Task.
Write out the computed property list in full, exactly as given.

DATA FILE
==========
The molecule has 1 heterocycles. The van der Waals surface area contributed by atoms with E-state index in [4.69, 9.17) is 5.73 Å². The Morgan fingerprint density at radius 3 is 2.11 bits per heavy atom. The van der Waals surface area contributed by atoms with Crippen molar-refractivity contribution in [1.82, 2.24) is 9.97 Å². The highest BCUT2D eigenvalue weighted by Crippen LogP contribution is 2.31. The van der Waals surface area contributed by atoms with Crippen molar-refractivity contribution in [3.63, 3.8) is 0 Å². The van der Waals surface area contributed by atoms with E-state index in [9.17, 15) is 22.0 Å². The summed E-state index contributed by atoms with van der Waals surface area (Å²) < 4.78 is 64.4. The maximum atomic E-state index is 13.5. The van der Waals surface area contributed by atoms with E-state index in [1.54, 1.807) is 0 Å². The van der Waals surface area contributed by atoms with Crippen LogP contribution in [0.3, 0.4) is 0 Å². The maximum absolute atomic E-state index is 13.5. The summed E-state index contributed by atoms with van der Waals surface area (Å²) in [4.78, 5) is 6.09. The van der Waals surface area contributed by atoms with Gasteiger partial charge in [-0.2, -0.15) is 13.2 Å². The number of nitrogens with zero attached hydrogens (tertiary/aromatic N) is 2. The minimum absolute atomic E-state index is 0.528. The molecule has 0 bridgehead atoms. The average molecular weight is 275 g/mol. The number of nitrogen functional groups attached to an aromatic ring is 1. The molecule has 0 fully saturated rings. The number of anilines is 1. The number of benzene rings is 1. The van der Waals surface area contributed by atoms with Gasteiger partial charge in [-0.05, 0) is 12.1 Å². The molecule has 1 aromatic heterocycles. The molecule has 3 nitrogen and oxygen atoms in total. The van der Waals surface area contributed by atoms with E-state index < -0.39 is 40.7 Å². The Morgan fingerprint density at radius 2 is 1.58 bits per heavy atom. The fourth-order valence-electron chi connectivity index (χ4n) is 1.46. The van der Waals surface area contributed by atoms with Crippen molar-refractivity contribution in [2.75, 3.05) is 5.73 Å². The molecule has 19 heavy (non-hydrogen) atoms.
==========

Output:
The molecule has 1 heterocycles. The van der Waals surface area contributed by atoms with E-state index in [4.69, 9.17) is 5.73 Å². The Morgan fingerprint density at radius 3 is 2.11 bits per heavy atom. The van der Waals surface area contributed by atoms with Crippen molar-refractivity contribution in [1.82, 2.24) is 9.97 Å². The highest BCUT2D eigenvalue weighted by Crippen LogP contribution is 2.31. The van der Waals surface area contributed by atoms with Crippen molar-refractivity contribution in [3.63, 3.8) is 0 Å². The van der Waals surface area contributed by atoms with E-state index in [9.17, 15) is 22.0 Å². The summed E-state index contributed by atoms with van der Waals surface area (Å²) < 4.78 is 64.4. The maximum atomic E-state index is 13.5. The van der Waals surface area contributed by atoms with E-state index in [1.54, 1.807) is 0 Å². The van der Waals surface area contributed by atoms with Crippen LogP contribution in [0.3, 0.4) is 0 Å². The maximum absolute atomic E-state index is 13.5. The summed E-state index contributed by atoms with van der Waals surface area (Å²) in [4.78, 5) is 6.09. The van der Waals surface area contributed by atoms with Gasteiger partial charge in [-0.2, -0.15) is 13.2 Å². The number of nitrogens with zero attached hydrogens (tertiary/aromatic N) is 2. The minimum absolute atomic E-state index is 0.528. The molecule has 0 bridgehead atoms. The average molecular weight is 275 g/mol. The number of nitrogen functional groups attached to an aromatic ring is 1. The molecule has 0 fully saturated rings. The number of anilines is 1. The number of benzene rings is 1. The van der Waals surface area contributed by atoms with Gasteiger partial charge in [-0.05, 0) is 12.1 Å². The molecule has 1 aromatic heterocycles. The molecule has 3 nitrogen and oxygen atoms in total. The van der Waals surface area contributed by atoms with E-state index < -0.39 is 40.7 Å². The Morgan fingerprint density at radius 2 is 1.58 bits per heavy atom. The fourth-order valence-electron chi connectivity index (χ4n) is 1.46. The van der Waals surface area contributed by atoms with Crippen molar-refractivity contribution in [2.75, 3.05) is 5.73 Å². The molecule has 19 heavy (non-hydrogen) atoms.